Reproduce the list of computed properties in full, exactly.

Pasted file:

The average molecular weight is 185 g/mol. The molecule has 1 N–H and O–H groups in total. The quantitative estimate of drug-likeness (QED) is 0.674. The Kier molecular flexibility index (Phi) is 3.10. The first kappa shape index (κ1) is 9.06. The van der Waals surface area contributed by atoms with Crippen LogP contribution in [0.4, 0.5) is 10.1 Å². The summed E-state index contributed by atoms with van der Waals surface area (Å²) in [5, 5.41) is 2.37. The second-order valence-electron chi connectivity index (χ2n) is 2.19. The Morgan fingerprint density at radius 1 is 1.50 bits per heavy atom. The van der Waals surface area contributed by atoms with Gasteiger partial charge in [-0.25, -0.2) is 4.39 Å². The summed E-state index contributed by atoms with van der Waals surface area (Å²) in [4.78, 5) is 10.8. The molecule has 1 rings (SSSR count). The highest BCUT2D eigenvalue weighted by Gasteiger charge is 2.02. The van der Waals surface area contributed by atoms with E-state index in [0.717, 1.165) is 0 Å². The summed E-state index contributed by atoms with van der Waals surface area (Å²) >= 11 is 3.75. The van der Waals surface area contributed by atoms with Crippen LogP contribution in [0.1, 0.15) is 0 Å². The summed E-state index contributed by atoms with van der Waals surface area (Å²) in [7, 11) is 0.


The average molecular weight is 185 g/mol. The molecule has 1 N–H and O–H groups in total. The quantitative estimate of drug-likeness (QED) is 0.674. The Kier molecular flexibility index (Phi) is 3.10. The first kappa shape index (κ1) is 9.06. The van der Waals surface area contributed by atoms with Crippen LogP contribution in [0.4, 0.5) is 10.1 Å². The summed E-state index contributed by atoms with van der Waals surface area (Å²) in [5, 5.41) is 2.37. The second-order valence-electron chi connectivity index (χ2n) is 2.19. The Morgan fingerprint density at radius 1 is 1.50 bits per heavy atom. The van der Waals surface area contributed by atoms with Gasteiger partial charge in [-0.25, -0.2) is 4.39 Å². The summed E-state index contributed by atoms with van der Waals surface area (Å²) in [4.78, 5) is 10.8. The molecule has 1 rings (SSSR count). The highest BCUT2D eigenvalue weighted by Gasteiger charge is 2.02. The van der Waals surface area contributed by atoms with E-state index in [0.717, 1.165) is 0 Å². The summed E-state index contributed by atoms with van der Waals surface area (Å²) >= 11 is 3.75. The van der Waals surface area contributed by atoms with Crippen LogP contribution in [0.1, 0.15) is 0 Å². The summed E-state index contributed by atoms with van der Waals surface area (Å²) in [7, 11) is 0.